Corn and soybeans have different domestic supply stories; meanwhile, there does not seem to be a global shortage of either. What will it take to assure adequate supplies of domestic soybeans? On the other hand, what needs to occur in order to build demand for expected burdensome U.S. corn supplies?
Prices Will Help Supply Self-sort
Senior Market Analyst, AgriVisor, LLC
The shift in the price relationship between corn and soybeans will go a long way to resolving issues for both. The persistence
of high soybean prices will curtail demand while promoting expansion in South America.
Typically, when the price ratio between soybean meal and corn reaches more than 3:1, demand diminishes. Today, it’s 2.65:1.
High soybean prices and a relatively weak Brazilian real have kept Brazilian prices near historical highs. The net effect of high soybean prices and moderate corn prices is prompting an acreage shift to soybeans. Recent estimates suggest plantings could rise as much as 5%. In Argentina, prices coupled with government trade policies are expected to shift more acres to soybeans.
With average yields, those two countries, along with Paraguay and Uruguay, could produce more than 5.7 billion bushels. Brazil will likely plant early, meaning their supply will enter the world pipeline early and diminish export demand sooner than last year.
Corn’s low prices will accomplish two things—stimulate demand and discourage planting in South America. The combination could cause corn exports to be the strongest toward the end of the marketing year, potentially lifting corn prices.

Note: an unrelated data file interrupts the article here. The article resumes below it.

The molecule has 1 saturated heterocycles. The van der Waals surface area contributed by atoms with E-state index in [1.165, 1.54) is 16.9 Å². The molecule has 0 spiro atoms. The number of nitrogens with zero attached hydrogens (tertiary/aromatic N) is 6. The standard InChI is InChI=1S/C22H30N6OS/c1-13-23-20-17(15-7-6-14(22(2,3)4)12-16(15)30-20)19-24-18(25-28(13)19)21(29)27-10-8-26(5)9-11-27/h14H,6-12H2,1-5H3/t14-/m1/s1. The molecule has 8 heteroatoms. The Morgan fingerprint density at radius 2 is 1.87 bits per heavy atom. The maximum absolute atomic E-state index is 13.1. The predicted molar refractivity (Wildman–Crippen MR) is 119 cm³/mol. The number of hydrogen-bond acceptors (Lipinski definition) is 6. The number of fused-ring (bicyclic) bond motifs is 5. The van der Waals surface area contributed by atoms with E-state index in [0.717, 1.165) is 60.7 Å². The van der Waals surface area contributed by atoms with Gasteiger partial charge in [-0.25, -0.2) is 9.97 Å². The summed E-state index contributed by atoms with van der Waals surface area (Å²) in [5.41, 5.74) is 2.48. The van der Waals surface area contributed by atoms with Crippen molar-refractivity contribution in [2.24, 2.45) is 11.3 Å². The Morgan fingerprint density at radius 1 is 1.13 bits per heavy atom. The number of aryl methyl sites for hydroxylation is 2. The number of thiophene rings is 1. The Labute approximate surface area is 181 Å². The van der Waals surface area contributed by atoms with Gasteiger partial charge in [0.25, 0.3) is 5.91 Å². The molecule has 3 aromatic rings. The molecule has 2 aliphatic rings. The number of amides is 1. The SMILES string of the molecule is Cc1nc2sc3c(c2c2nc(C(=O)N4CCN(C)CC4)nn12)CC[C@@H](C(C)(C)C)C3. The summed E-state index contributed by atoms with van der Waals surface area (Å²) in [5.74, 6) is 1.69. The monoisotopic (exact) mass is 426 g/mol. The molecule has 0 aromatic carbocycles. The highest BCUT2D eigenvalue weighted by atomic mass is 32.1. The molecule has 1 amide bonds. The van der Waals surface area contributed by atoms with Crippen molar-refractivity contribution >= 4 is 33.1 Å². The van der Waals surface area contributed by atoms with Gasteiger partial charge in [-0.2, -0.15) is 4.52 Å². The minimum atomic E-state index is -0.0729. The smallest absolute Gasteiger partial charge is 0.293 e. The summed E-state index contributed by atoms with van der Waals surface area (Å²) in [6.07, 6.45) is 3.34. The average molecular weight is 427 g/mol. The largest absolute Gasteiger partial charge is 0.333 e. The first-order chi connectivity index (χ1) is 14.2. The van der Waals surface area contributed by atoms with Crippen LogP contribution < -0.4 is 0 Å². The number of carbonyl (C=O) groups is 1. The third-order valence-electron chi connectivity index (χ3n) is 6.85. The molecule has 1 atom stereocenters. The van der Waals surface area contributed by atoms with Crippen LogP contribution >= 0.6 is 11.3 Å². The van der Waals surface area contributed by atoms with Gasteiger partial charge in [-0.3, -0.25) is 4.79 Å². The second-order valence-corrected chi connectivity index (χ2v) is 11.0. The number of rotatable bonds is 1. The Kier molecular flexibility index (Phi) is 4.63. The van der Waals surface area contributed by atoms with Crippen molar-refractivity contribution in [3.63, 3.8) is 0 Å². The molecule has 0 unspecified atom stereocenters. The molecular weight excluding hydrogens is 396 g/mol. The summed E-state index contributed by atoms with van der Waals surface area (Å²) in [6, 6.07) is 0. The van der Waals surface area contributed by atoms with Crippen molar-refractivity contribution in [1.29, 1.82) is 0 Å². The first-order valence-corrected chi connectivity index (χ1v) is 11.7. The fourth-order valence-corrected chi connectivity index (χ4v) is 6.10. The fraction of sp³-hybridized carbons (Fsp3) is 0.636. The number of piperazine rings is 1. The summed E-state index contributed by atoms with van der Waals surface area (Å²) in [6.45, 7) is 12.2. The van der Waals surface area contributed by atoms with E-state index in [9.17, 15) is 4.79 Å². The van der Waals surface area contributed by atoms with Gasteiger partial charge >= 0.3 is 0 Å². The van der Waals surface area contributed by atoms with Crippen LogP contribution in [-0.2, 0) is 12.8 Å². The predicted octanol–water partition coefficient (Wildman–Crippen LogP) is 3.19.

Rapid Grain Growth Not Needed
President, AgResource Company
The world is back to needing just a 1.8% growth in grain production to satisfy rising caloric demand. The markets are where they were in the mid 2000s. We need weaker prices to stimulate new demand growth.
The U.S. will likely produce a 2013 corn crop near 14 billion bushels, which is being achieved with yields below trend. The 2013 soybean crop was curtailed by weather, and the total crop will be near last year’s drought-reduced harvest at 3.1 billion bushels.
The world will not endure a shortage. Demand rationing in the U.S. will not be accomplished by futures, but by basis and spreads. This is similar to the just-ended 2012/13 crop year. With normal weather, it will take lower prices and considerable time for the U.S. to return as a key grain exporter and compete with Ukraine and Brazil.
AgResource does not expect the world grain markets to bottom for another several years (with normal weather). And the U.S. soybean shortage this year will be temporary with world producers expanding their oilseed production in the growing cycles ahead.
The U.S. is becoming the residual supplier to world importers. Only low prices for a considerable amount of time can rebuild U.S. demand and start the next bull cycle.